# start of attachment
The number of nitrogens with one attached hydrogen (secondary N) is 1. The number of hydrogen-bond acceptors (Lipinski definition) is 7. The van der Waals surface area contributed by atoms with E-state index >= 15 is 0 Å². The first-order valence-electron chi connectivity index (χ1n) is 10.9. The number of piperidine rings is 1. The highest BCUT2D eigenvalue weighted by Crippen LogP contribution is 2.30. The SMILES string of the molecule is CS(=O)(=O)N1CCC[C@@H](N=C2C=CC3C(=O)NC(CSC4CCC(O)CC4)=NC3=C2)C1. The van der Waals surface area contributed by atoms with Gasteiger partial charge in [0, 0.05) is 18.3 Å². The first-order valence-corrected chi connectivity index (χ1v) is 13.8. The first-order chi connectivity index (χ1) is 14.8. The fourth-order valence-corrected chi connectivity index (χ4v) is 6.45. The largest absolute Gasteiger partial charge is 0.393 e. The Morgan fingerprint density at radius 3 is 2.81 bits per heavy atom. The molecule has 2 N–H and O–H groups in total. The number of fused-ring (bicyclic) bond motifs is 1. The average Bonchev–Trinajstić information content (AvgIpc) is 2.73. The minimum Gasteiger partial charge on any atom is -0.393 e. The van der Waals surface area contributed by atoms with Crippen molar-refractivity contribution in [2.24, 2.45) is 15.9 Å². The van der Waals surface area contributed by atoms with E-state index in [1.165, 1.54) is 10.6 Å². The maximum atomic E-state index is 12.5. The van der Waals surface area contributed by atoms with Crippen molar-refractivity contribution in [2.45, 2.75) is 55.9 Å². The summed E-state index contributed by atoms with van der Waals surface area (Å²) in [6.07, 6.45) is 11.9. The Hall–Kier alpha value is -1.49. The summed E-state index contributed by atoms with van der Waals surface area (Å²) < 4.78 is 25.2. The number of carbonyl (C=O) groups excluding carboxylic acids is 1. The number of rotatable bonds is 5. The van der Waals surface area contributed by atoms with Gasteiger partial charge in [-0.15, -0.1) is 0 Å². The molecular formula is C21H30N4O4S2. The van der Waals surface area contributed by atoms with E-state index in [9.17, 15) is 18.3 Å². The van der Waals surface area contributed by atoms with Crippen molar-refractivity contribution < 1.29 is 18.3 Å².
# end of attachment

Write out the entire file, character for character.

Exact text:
The number of nitrogens with one attached hydrogen (secondary N) is 1. The number of hydrogen-bond acceptors (Lipinski definition) is 7. The van der Waals surface area contributed by atoms with E-state index >= 15 is 0 Å². The first-order valence-electron chi connectivity index (χ1n) is 10.9. The number of piperidine rings is 1. The highest BCUT2D eigenvalue weighted by Crippen LogP contribution is 2.30. The SMILES string of the molecule is CS(=O)(=O)N1CCC[C@@H](N=C2C=CC3C(=O)NC(CSC4CCC(O)CC4)=NC3=C2)C1. The van der Waals surface area contributed by atoms with Gasteiger partial charge in [0, 0.05) is 18.3 Å². The first-order valence-corrected chi connectivity index (χ1v) is 13.8. The first-order chi connectivity index (χ1) is 14.8. The fourth-order valence-corrected chi connectivity index (χ4v) is 6.45. The largest absolute Gasteiger partial charge is 0.393 e. The Morgan fingerprint density at radius 3 is 2.81 bits per heavy atom. The molecule has 2 N–H and O–H groups in total. The number of fused-ring (bicyclic) bond motifs is 1. The average Bonchev–Trinajstić information content (AvgIpc) is 2.73. The minimum Gasteiger partial charge on any atom is -0.393 e. The van der Waals surface area contributed by atoms with Crippen molar-refractivity contribution in [2.24, 2.45) is 15.9 Å². The van der Waals surface area contributed by atoms with E-state index in [1.165, 1.54) is 10.6 Å². The maximum atomic E-state index is 12.5. The van der Waals surface area contributed by atoms with Crippen molar-refractivity contribution in [2.45, 2.75) is 55.9 Å². The summed E-state index contributed by atoms with van der Waals surface area (Å²) in [6.07, 6.45) is 11.9. The Hall–Kier alpha value is -1.49. The summed E-state index contributed by atoms with van der Waals surface area (Å²) < 4.78 is 25.2. The number of carbonyl (C=O) groups excluding carboxylic acids is 1. The number of rotatable bonds is 5. The van der Waals surface area contributed by atoms with Gasteiger partial charge in [-0.15, -0.1) is 0 Å². The molecular formula is C21H30N4O4S2. The van der Waals surface area contributed by atoms with E-state index in [9.17, 15) is 18.3 Å². The van der Waals surface area contributed by atoms with Crippen molar-refractivity contribution < 1.29 is 18.3 Å².